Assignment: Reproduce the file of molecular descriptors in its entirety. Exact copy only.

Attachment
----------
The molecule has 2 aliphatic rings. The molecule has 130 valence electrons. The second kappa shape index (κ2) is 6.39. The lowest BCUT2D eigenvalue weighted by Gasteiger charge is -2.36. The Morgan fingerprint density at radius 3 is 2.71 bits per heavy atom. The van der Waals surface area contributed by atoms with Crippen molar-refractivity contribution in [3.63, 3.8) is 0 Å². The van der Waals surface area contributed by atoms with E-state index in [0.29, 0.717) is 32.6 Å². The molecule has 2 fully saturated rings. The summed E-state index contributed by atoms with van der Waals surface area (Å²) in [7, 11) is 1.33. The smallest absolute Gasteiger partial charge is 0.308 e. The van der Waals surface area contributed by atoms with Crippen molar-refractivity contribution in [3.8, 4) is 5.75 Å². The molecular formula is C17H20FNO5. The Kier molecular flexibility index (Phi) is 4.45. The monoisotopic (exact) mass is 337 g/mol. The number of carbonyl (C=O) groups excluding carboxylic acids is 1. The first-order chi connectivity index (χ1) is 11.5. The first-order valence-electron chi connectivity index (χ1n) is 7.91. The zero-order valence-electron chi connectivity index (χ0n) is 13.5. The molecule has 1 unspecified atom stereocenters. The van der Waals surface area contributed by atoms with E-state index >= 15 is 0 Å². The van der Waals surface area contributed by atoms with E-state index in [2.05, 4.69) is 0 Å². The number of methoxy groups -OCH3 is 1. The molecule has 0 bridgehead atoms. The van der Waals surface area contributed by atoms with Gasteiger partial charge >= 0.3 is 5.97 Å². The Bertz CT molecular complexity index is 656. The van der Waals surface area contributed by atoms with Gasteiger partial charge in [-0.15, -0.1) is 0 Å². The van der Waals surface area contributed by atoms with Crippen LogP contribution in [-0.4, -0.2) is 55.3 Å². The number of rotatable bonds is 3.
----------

The molecule has 2 aliphatic rings. The molecule has 130 valence electrons. The second kappa shape index (κ2) is 6.39. The lowest BCUT2D eigenvalue weighted by Gasteiger charge is -2.36. The Morgan fingerprint density at radius 3 is 2.71 bits per heavy atom. The van der Waals surface area contributed by atoms with Crippen molar-refractivity contribution in [3.63, 3.8) is 0 Å². The van der Waals surface area contributed by atoms with E-state index in [0.29, 0.717) is 32.6 Å². The molecule has 2 fully saturated rings. The summed E-state index contributed by atoms with van der Waals surface area (Å²) in [7, 11) is 1.33. The smallest absolute Gasteiger partial charge is 0.308 e. The van der Waals surface area contributed by atoms with Crippen molar-refractivity contribution in [3.8, 4) is 5.75 Å². The molecular formula is C17H20FNO5. The Kier molecular flexibility index (Phi) is 4.45. The monoisotopic (exact) mass is 337 g/mol. The number of carbonyl (C=O) groups excluding carboxylic acids is 1. The first-order chi connectivity index (χ1) is 11.5. The first-order valence-electron chi connectivity index (χ1n) is 7.91. The zero-order valence-electron chi connectivity index (χ0n) is 13.5. The molecule has 1 unspecified atom stereocenters. The van der Waals surface area contributed by atoms with E-state index >= 15 is 0 Å². The van der Waals surface area contributed by atoms with E-state index in [2.05, 4.69) is 0 Å². The number of methoxy groups -OCH3 is 1. The molecule has 0 bridgehead atoms. The van der Waals surface area contributed by atoms with Gasteiger partial charge >= 0.3 is 5.97 Å². The Bertz CT molecular complexity index is 656. The van der Waals surface area contributed by atoms with Gasteiger partial charge in [-0.15, -0.1) is 0 Å². The van der Waals surface area contributed by atoms with Crippen LogP contribution in [-0.4, -0.2) is 55.3 Å². The number of rotatable bonds is 3.